FORT BRAGG, N.C. -- Outside the Smoke Bomb Hill Chapel on this deserted army post yesterday, military wives hugged one another and cheered themselves with this verse from "A GI Family's Prayer:"
"On land and sand and sea and air, I back my soldier with this prayer. No matter how far he's forced to roam, just bring, I pray, my GI home."
Across the nation, it was a day of prayer and patriotism -- the first full day of the allied forces' ground assault.
Everywhere, the talk was of the land war.
"It's like the husbands say: The way back to Fort Bragg is through Kuwait," said one Army wife. "I just want them to do their job and come on home. I want them all home, not just mine. I want them all home."
More than 30,000 troops from Fort Bragg, home of the 82nd Airborne Division, are in Operation Desert Storm, and yesterday, many of their families flocked to their churches for comfort -- and encouragement.
The deployment from this gung-ho community has taken the soldiers -- and the chaplains, too.
"It is your faith that will sustain you," Lt. Carlton Fisher Jr., an Army reservist chaplain from Georgia, told Protestant parishioners at Smoke Bomb Hill Chapel after leading the congregation of mostly women and children in a rousing rendition of "God Bless America."
Delivering a similar message to Roman Catholic worshipers at Faith Community Chapel, Col. Thomas E. Berberich, the head chaplain of the Connecticut National Guard, said: "After the suffering, after the pain, after the battle, there will be joy for us. I hope when I greet you at Mass again soon, the little ones will come in the arms of their fathers."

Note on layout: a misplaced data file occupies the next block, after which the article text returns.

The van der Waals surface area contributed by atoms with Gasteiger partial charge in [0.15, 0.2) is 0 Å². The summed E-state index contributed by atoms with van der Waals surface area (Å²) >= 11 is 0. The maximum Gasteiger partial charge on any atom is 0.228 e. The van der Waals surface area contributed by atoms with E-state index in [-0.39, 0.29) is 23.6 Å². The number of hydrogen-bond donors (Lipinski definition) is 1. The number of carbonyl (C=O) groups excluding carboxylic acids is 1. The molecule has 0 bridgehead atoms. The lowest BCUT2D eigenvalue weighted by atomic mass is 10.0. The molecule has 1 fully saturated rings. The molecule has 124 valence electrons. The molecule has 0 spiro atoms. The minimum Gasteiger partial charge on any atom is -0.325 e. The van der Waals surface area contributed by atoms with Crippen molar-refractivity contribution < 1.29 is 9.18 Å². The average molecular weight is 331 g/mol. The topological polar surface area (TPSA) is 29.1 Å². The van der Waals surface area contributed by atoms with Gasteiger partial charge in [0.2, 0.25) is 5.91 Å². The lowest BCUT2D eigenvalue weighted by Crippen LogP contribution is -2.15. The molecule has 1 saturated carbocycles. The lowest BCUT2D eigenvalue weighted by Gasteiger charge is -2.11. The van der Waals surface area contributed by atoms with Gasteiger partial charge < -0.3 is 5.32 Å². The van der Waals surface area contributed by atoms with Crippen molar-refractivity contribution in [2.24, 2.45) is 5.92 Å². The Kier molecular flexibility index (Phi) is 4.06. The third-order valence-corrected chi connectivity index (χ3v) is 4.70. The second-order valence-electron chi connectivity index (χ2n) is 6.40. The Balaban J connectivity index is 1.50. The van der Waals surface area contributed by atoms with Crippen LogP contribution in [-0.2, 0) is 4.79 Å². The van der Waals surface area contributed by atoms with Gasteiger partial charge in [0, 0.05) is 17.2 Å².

Clearly, 15-year-old Michele Easley was missing her father yesterday. Sgt. 1st Class Stanley Easley is attached to the 82nd Airborne, a paratrooper outfit.
Fort Bragg families assume that the 82nd will be critically involved in the land assault.
Yesterday, Michele could only wonder: "Where is my dad? I'm real worried. I don't want anything to happen to my dad."
At the Operation Desert Storm family assistance center in neighboring Fayetteville, families gathered around television sets for news updates on the war.
Overall, they were heartened by early reports of light casualties and battleground successes.
Several wives and mothers described a calm that had settled over them, a feeling many preferred to the wild uncertainty that dominated their emotions during the last-minute diplomatic maneuvers that preceded the ground assault.
"There's a calmness now," said Sarah Garza, whose husband, Sgt. Paul Garza, has been in Saudi Arabia since October.
"As soon as I heard it had begun, I felt this sense of relief. Now, I know it will be over soon."
Added 39-year-old Lynette Pate, whose 20-year-old son is in the gulf, "The calm has come. I just want it to be quick."
Thirty-one-year-old Tamara Kent actually received a telephone call yesterday from her husband, Sgt. 1st Class James Kent, telling her, "I'm fine. Don't watch the news. I'll be home soon."
Mrs. Kent, shopping yesterday with a friend, said, "I can't sit and wait for the Army to come knocking on my door, telling me that the worst has happened. Everybody knew this was going to happen. At least, now, the waiting is over."
The waiting has been the hardest part for 22-year-old Jackie Minitrez.
"I guess more than anything there is relief that the waiting is over," said Mrs. Minitrez, whose husband is a paratrooper.
"I know it seems hard on us. But it's harder on them."